• Algeria’s experience in fighting terrorists in the region, especially during the civil war period, together with intelligence on leaders still operating, including Belmokhtar;
  • Common objectives of France and Algeria in the fight against terrorism;
  • The need to control the borders of Libya to stop the terrorist groups from crossing into other countries in the region;
  • Algeria’s capacities to help train Libyan and Malian security forces;
  • The possibility for establishing better relations between France and Algeria;
  • The need for cooperation after the In Amenas attack;
  • The capacity of Algeria, as a regional power, to stabilize the Sahel.

Not cited in the document is the need to protect French citizens in the country, an issue brought to light with the murder of the French tourist Hervé Gourdel by a group affiliated with the Islamic State in late 2014.

These are all good reasons for France to cooperate with Algeria, but has the renewed partnership functioned since 2013?

Algeria helped France in the operations in Mali by closing its frontier to prevent the escape of terrorist groups to the north. A French parliamentary report in 2014, however, stated that Algeria has an ‘ambiguous role’ regarding the terrorist groups on the region, but also makes it clear that this view may not be justified by the facts. A fundamental suspicion remains in Paris regarding Algeria’s policies. France is also very worried about the stability of the Algerian regime, and the National Assembly report stated that Algeria’s ‘neighbors would benefit from a renewal of the Algerian political class’.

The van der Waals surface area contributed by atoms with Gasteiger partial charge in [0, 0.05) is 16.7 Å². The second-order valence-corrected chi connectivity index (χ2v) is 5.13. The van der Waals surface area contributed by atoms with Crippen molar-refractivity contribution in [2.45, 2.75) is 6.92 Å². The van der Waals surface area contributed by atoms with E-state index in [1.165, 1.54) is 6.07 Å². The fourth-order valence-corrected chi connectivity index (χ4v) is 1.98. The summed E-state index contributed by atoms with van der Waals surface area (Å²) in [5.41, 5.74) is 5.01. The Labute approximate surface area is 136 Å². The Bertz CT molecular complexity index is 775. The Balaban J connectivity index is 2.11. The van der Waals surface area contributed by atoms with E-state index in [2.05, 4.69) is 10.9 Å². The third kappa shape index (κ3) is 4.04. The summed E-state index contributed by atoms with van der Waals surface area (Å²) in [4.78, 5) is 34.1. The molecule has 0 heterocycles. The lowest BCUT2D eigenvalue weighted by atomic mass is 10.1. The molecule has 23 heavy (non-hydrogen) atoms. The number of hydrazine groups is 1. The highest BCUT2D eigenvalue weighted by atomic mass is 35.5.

At the same time, Algeria emerged as an effective mediator in Mali in summer 2014, with negotiations in particular to bring the Touareg groups to a common agreement. The negotiations have led more rebel groups to sign peace agreements in Mali in June 2015.  French officers also pointed to the fact that Algeria was helping the French effectively to control the border zones in the Sahel in 2014. After the visit of France’s Defense Minister, Jean-Yves Le Drian, to Algiers on 20 May 2014, the first official Defense Ministry visit in ten years, French newspapers began to talk about a ‘military partnership’. Algeria subsequently moved a large part of its army to the south of the country, and coordinates closely with French forces on the other side of the border in Mali to pursue terrorist groups. In more surprising developments, the Times reported in May 2014 that a joint operation had been carried out in southern Libya by American, Algerian and French special forces. France and Algeria also began joint naval exercises in summer 2014, which continued in April 2015.

France also has economic reasons to improve relations to Algeria. France is the second-largest investor in Algeria, with 7,000 French companies in the country. For example, Renault opened a new factory in 2014 in Oran, employing 350 people and with the capacity to build 25,000 cars every year.

Franco-Algerian relations are very much at a high point in 2015, and have been improving since the In Amenas attack and France’s intervention in Mali. This rapprochement should not be seen reconciliation between the two countries, however, and while there is common interest in fighting terrorism, in many other areas, relations remain rocky. A further potential problem for future cooperation will be the stability of the Algerian regime. Hollande is closer to Algeria than his predecessors, it is true, but it is largely based on the French President’s personal relationship with the Bouteflika regime. A change in Algerian politics could be difficult for the French government to handle, as it is unclear as to whether or not the rest of the Algerian political class and other power brokers in the country (especially leading Algerian military officers) are interested in continued cooperation with France. Both countries, however, will have to adjust their policies in the years to come if they want to continue cooperating against terrorism as well as in other areas in the context of a post-Bouteflika Algeria.